After opening a convent in the Himalayas, five nuns encounter conflict and tension - both with the natives and also within their own group - as they attempt to adapt to their remote, exotic surroundings.
At the wedding of Albert and Anna, Karl, the new chauffeur, arrives. Albert is the head butler, second generation to the Baron. Karl soon seems out of place as a servant, and Albert tells ... See full summary »
Henriette and Louise, a foundling, are raised together as sisters. When Louise goes blind, Henriette swears to take care of her forever. They go to Paris to see if Louise's blindness can be cured, but are separated when an aristocrat lusts after Henriette and abducts her. Only Chevalier de Vaudrey is kind to her, and they fall in love. The French Revolution replaces the corrupt Aristocracy with the equally corrupt Robespierre. De Vaudrey, who has always been good to peasants, is condemned to death for being an aristocrat, and Henriette for harboring him. Will revolutionary hero Danton, the only voice for mercy in the new regime, be able to save them from the guillotine? Written by
John Oswalt <email@example.com>
D.W. Griffith decided to enlarge the scope of the melodrama by weaving in historical details from the French Revolution including the historical figures Danton and Robespierre. He made every effort to be true to real events and took additional inspiration from A Tale of Two Cities by Charles Dickens and History of the French Revolution by Thomas Carlyle, which Lillian Gish noted every major player in the film studied. Carlyle's book was, in fact, also a major influence on Dickens, who took the incident of an aristocrat's carriage running over a small child from Carlyle's book See more »
Early in the Paris scenes there are two bare-chested revolutionaries. One has visible tan lines showing that he had worn a 20s lifeguard-style two-strap bathing suit. See more »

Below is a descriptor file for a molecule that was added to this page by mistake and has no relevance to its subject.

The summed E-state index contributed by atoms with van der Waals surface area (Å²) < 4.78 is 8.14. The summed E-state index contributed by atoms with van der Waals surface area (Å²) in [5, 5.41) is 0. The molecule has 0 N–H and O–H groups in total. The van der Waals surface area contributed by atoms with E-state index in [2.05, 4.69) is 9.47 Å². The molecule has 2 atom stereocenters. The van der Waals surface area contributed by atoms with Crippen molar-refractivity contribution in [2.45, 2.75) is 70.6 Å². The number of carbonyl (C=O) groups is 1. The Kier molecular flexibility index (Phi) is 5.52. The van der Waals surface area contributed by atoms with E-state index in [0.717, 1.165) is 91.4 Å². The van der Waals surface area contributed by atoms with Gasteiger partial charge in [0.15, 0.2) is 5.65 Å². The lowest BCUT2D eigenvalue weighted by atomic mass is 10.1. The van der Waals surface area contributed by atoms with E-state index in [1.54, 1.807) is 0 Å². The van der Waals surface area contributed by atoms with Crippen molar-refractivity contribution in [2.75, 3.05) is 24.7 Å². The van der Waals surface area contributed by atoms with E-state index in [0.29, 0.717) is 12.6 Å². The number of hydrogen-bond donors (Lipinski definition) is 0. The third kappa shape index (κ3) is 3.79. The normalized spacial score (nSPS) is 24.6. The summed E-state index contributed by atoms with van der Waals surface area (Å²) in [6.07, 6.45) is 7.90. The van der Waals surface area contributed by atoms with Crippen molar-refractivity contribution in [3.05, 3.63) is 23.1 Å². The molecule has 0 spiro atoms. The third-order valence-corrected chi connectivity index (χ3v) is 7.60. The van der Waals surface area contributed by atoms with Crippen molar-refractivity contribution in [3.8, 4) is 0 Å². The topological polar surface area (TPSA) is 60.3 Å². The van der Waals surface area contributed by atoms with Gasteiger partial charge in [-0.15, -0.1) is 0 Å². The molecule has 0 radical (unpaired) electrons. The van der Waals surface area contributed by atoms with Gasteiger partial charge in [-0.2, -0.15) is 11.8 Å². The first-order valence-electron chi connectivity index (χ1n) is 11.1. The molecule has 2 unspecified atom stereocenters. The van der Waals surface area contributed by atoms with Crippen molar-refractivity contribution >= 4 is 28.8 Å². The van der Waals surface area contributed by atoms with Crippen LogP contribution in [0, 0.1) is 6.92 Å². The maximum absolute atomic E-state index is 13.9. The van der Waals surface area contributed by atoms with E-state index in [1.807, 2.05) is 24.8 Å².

Often Exciting, Often Moving, & A Triumph For the Gish Sisters
The story is often exciting and often moving, yet the chance to see Lillian and Dorothy Gish together might be the best reason of all to watch Griffith's silent classic, "Orphans of the Storm". The story combines the tumultuous backdrop of the French Revolution with a worthwhile melodrama involving the ordeals of two sisters who are practically alone in the world.
The French Revolution used to be a frequent setting for some fine films
between the ideas involved and the upheavals that it brought, it's
almost ready-made for cinema. Here, as the two sisters, Lillian and Dorothy are struggling to help each other when they are caught up in the turmoil around them, and they find themselves involved with everyone from the lowest classes of society up to some of the best-known personalities of the Revolution.
The historical background is often stylized, and it is mainly there to lend drama to the story about the sisters, rather than to provide an accurate look at history. The characterizations of some of the revolutionary leaders are interesting, but they are not always accurate. Yet from a purely dramatic viewpoint it works well. The involved story, along with the personal appeal of Gish sisters, combine to win the audience's sympathy quickly, and to heighten the tension as the story plays out. It's a well-acted and memorable melodrama.
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